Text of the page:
New Music: The Shins’ Port of Morrow

I’ve always thought of The Shins’ music as summer music (probably due to their first […]

Carl L. / 4.12.12

I’ve always thought of The Shins’ music as summer music (probably due to their first album Oh, Inverted World), suited to driving down the highway with the windows rolled down, heading for the beach. Whether or not this association has merit, or if I just view all indie-pop in that light, the latest album from James Mercer and company, Port of Morrow, conjures up images of the spring more than the summer. By balancing dark tones with light flourishes, Port of Morrow creates a sense of rebirth and rejuvenation that comes with the budding of the trees and the green of the grass (of course, maybe it’s just that I’ve been listening to it in the spring…). Musically, it sits between the band’s lighter first two albums and the moodier Wincing the Night Away; lyrically, the abstraction that pervaded Wincing the Night Away is tempered by tangible, relatable passages.

Port of Morrow transitions fairly seamlessly between faster and slower songs, in part because of how the lyrics tie the album together. The sea is referenced in many songs, often connected to Mercer’s position in life, suggesting his awareness of the shifting and unpredictable nature of life. The lead single, “Simple Song,” uses sea-faring imagery amidst crashing cymbals and swirling guitars: “My life in an upturned boat, marooned on a cliff. You brought me a great big flood and gave me a lift.” Ultimately, the disorienting lyrics and music of the verses give way to the chorus’s declaration of need, “I know that things can really be rough when you go it alone. Don’t go thinking you gotta be tough, and play like a stone.” Likewise “It’s Only Life” mentions the sea during the verses to set up another chorus that finds Mercer pledging his assistance to a friend: “I’ve been down the very road you’re walking now, it doesn’t have to be so dark and lonesome. It takes a while but we can figure this thing out and turn it back around.”

The prevalence of ocean imagery is appropriate for what is, in many ways, a comeback album for Mercer and The Shins, coming after five years of silence, Broken Bells notwithstanding. On the hauntingly beautiful “September,” Mercer sings of a lover, “born of the sea,” who “loves in spite of everything else.” It is a hopeful song, its charming lyrics meshing with a subdued pace, filled in by strokes of background vocals; here, love can remake us despite our faults. Similar in musical tone, “For a Fool” is somewhat less optimistic, yet deceptively catchy, its slow drumming and sporadically strummed guitar giving the backdrop to Mercer’s tale of woe. Indeed, the second half of the album becomes darker, often dwelling on stories of those less fortunate or of lost love. With this, Mercer provides a realistic portrait of life; not everything will always be happy, as he sings on “40 Mark Strasse,” “Cause every single story is a story about love, both the overflowing cup and the painful lack thereof.”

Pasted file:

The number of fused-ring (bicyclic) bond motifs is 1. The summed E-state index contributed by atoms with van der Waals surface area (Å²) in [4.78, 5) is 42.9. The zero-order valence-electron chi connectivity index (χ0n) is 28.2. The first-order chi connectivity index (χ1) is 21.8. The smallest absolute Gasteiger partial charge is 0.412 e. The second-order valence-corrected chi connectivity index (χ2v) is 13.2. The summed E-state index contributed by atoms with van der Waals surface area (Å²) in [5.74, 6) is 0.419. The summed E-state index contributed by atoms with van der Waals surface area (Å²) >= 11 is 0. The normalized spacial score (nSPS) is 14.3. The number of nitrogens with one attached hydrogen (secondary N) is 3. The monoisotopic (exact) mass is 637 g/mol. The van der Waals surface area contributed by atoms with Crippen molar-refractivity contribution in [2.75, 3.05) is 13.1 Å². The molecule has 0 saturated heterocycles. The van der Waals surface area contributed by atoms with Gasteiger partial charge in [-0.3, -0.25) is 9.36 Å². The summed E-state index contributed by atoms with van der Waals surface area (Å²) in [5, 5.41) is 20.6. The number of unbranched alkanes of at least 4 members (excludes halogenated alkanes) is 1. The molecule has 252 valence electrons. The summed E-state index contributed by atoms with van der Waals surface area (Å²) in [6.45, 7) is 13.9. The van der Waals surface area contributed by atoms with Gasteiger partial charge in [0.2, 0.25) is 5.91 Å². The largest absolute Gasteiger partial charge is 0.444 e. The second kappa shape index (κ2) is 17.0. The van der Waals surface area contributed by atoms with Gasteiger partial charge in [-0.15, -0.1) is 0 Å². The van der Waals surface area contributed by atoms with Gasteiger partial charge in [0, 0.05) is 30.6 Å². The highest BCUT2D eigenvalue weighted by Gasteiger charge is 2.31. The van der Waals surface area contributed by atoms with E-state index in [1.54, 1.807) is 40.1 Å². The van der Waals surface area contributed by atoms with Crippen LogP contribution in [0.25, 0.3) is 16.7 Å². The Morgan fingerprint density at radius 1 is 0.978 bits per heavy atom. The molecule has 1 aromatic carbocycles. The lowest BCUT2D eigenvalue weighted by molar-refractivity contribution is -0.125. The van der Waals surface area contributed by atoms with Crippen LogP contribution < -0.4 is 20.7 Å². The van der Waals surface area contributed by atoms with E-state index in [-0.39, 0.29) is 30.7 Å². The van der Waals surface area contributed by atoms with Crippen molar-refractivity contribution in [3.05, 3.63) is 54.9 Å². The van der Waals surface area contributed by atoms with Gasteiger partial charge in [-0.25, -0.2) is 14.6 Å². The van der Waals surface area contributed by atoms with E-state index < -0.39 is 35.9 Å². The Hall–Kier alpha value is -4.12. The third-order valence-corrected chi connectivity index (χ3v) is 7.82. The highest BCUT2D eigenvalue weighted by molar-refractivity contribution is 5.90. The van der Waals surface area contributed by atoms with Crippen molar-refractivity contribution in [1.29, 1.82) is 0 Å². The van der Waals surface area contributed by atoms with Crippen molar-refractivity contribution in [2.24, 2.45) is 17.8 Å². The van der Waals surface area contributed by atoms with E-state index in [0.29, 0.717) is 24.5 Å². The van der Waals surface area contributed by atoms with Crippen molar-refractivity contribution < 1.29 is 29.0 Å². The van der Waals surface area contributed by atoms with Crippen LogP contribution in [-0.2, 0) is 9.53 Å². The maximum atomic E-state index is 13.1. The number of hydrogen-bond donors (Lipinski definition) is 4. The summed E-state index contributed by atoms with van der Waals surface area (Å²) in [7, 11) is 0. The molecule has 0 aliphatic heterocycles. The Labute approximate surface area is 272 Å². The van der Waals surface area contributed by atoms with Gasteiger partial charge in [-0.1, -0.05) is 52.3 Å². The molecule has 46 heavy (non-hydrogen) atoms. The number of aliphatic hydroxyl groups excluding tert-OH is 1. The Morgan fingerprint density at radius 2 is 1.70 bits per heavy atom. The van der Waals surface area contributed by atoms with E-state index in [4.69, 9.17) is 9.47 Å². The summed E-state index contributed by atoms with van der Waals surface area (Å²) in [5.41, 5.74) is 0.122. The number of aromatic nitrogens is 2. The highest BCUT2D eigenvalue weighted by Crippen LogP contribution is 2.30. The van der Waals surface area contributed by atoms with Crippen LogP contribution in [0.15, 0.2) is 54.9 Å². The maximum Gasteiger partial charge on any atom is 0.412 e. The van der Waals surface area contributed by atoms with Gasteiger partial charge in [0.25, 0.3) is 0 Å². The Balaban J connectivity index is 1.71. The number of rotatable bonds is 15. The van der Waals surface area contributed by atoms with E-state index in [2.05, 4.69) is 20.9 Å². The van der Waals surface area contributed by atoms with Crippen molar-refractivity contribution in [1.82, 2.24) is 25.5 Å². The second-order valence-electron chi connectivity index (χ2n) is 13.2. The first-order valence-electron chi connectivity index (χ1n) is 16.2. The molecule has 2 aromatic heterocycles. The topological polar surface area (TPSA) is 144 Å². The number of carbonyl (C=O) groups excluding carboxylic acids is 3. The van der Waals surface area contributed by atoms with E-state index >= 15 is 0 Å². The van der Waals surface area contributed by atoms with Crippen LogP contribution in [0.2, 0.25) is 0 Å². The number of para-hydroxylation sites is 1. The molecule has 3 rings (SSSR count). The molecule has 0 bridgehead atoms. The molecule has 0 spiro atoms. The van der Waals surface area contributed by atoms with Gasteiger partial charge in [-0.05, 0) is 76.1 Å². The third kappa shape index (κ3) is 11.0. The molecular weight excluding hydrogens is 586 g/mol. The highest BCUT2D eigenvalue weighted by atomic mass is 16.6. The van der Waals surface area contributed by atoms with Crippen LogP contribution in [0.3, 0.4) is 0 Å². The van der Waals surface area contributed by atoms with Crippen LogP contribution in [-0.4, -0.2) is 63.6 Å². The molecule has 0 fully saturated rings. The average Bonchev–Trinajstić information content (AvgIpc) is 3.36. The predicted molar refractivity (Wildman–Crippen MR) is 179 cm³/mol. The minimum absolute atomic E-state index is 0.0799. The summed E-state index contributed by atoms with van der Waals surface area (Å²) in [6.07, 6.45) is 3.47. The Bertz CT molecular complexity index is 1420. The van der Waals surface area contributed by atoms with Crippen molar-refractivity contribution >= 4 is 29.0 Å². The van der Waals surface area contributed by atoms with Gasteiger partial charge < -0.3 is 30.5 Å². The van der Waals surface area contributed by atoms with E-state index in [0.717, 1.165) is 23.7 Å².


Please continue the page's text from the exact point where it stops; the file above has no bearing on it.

Photo courtesy of the artist

Occasionally, Port of Morrow is not unlike a more indie-oriented U2 album, especially considering the album’s digressions from its stories of love to explore political and social themes. If you stop to examine the lyrics of “No Way Down,” their abstractions eventually coalesce into a blatant political statement about wealth in America: “Oh, all of our working days are done, but a tiny few are having all of the fun. Apologies to the sick and the young, get used to their dust in your lungs.” Regardless of political persuasion, “No Way Down” is enjoyable, buoyed by a relentless energy and jangling tambourine. The album’s closer and title track follows closely in the trajectory of “No Way Down,” with Mercer attempting his best Thom Yorke impression. The creepy, aquatic sounding music effectively draws together the oceanic theme that has pervaded the album, and Mercer’s musings turn inward, considering the disasters humanity wreaks upon the earth. “I saw a photograph: Cologne in ’27 and then a postcard after the bombs in ’45. Must’ve been a world of evil clowns that let it happen.” Then, shockingly, Mercer turns those lines back on us, implicating us in the evil, “But now I recognize, dear listeners, that you were there and so was I.”

Mercer’s proclamation on the album closer, however, only serves to bring the community theme to the forefront. After all, what Mercer is really talking about on this album is the power of love to influence and shape the people around us. On “Fall of ‘82” he remembers a friend’s impact on his life, “Had you never been my friend, I wouldn’t be quite what you see, I wouldn’t be the man I am.” Who knows, without the love and support of our friends and neighbors (and maybe even with it), we might not be so far away from the “world of evil clowns” ourselves. That is to say, but for the grace of God we will become silhouettes…